The deficiency of this vein of journalism is evident in the coverage of the court proceedings. The Winnipeg Free Press, for example, published two related articles and one opinion piece from an outside source over a 30-month period following the elections. The articles, however, failed to connect the case to the values of citizenship by not indicating how band members were implicated in the controversy: did any citizens, for example, accept payouts or new homes in exchange for votes? What negative consequences could have arisen for the community as a result? What about the opinion of those who failed to be swayed by the incumbents’ unethical tactics? Did they have something to say about politicians who adopted these measures, or their counterparts who supported them? On another note, one article indicates that the council was to hold a meeting, but did not say where or when or enlist reasons why the public should attend. Similarly, the article states that “there are differing opinions as to what is going to happen next,” but does not elaborate upon the various perspectives or solutions. This is not in line with the public journalism tenet that articles should reduce issues to clear alternatives and values to facilitate public participation. It does not encourage readers to take part in the solution, or frame them as active subjects with responsibilities to change what needs to be changed. While the information this coverage provides might succeed in holding politicians accountable, it fails to place responsibility in the hands of the citizens.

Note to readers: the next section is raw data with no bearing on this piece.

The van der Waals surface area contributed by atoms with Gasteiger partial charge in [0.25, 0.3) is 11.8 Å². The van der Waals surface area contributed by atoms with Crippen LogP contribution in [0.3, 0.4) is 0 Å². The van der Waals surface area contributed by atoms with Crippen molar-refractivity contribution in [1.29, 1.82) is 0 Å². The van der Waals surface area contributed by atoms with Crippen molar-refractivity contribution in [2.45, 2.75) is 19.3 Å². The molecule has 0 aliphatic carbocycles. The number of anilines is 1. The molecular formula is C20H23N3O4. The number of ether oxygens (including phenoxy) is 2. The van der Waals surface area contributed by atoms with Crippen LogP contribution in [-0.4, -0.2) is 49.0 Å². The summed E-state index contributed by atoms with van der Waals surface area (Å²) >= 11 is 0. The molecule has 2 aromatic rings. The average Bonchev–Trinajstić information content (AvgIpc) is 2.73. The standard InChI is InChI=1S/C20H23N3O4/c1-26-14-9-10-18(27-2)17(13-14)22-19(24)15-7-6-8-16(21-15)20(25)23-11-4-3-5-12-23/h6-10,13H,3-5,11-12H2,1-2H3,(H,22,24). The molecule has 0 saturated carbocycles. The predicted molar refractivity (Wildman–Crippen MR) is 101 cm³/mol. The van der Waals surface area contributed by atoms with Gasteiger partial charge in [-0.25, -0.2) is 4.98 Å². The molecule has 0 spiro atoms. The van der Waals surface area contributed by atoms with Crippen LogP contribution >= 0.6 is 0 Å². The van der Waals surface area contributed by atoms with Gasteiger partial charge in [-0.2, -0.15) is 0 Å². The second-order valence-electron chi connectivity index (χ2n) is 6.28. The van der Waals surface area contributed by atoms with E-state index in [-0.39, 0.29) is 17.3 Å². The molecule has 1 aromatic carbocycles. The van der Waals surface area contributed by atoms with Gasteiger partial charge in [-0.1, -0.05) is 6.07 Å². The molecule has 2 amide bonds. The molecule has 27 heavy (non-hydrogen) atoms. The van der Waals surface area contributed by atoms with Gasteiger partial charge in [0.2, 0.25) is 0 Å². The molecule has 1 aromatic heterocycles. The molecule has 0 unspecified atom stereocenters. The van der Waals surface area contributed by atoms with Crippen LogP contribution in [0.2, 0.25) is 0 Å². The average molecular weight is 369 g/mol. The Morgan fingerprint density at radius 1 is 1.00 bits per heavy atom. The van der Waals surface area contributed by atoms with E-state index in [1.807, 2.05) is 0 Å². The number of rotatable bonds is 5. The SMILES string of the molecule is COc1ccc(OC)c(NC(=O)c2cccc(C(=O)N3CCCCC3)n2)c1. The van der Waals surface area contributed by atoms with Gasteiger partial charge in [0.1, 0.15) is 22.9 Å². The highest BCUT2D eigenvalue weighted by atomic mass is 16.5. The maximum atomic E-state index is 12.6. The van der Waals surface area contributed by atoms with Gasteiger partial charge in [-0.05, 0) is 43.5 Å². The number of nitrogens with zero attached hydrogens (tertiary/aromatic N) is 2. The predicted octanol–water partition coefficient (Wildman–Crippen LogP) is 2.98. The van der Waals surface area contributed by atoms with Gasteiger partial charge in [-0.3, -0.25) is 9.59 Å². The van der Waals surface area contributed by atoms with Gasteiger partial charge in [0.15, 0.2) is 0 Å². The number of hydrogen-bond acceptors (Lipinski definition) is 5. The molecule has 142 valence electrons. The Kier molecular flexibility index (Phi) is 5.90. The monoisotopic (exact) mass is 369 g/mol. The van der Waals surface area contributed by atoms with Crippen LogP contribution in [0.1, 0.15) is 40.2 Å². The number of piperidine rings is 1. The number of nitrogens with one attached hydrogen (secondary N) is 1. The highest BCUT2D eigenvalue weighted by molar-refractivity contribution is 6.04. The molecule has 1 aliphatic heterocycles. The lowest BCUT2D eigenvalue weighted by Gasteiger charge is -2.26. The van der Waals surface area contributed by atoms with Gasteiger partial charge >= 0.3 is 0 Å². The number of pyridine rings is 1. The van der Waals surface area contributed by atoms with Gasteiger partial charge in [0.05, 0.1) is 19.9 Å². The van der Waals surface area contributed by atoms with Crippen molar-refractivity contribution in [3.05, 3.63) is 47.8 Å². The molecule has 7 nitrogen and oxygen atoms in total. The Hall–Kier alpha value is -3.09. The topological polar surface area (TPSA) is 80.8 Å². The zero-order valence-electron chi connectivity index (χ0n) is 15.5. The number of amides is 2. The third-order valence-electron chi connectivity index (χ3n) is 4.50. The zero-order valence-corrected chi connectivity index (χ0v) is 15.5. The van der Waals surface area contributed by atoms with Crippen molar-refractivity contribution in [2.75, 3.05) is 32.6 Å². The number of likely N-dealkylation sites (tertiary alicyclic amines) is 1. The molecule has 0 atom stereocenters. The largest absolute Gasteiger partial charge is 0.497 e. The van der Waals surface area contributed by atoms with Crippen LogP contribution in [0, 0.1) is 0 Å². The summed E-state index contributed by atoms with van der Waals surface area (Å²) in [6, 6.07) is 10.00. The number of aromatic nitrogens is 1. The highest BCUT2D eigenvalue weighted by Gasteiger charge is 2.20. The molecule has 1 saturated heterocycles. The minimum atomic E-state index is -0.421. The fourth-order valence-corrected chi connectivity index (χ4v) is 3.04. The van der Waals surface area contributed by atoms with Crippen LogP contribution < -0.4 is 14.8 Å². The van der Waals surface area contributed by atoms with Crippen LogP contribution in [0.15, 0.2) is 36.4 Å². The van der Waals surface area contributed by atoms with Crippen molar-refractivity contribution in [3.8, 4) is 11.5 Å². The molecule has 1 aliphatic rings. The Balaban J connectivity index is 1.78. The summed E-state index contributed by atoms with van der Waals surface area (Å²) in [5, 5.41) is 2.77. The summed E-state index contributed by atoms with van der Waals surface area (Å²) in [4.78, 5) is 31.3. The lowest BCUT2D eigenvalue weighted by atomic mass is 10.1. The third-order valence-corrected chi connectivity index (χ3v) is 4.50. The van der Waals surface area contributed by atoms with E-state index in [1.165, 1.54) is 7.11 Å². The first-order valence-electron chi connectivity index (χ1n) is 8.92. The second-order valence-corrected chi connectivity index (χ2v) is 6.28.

The other flaw in the Free Press coverage is that it does not speak to citizens in their role as cultivators of democracy. Instead, the coverage seems to cater to a more elite, well-informed readership, perhaps endorsing Walter Lippmann’s idea of journalism as an educational device primarily for community leaders. The use of terms such as “influence peddling,” “vote rigging,” “acrimonious court battle,” and “band’s Election Act,” are undefined in the article, and don’t bridge the public-expert gap the way civic journalism should.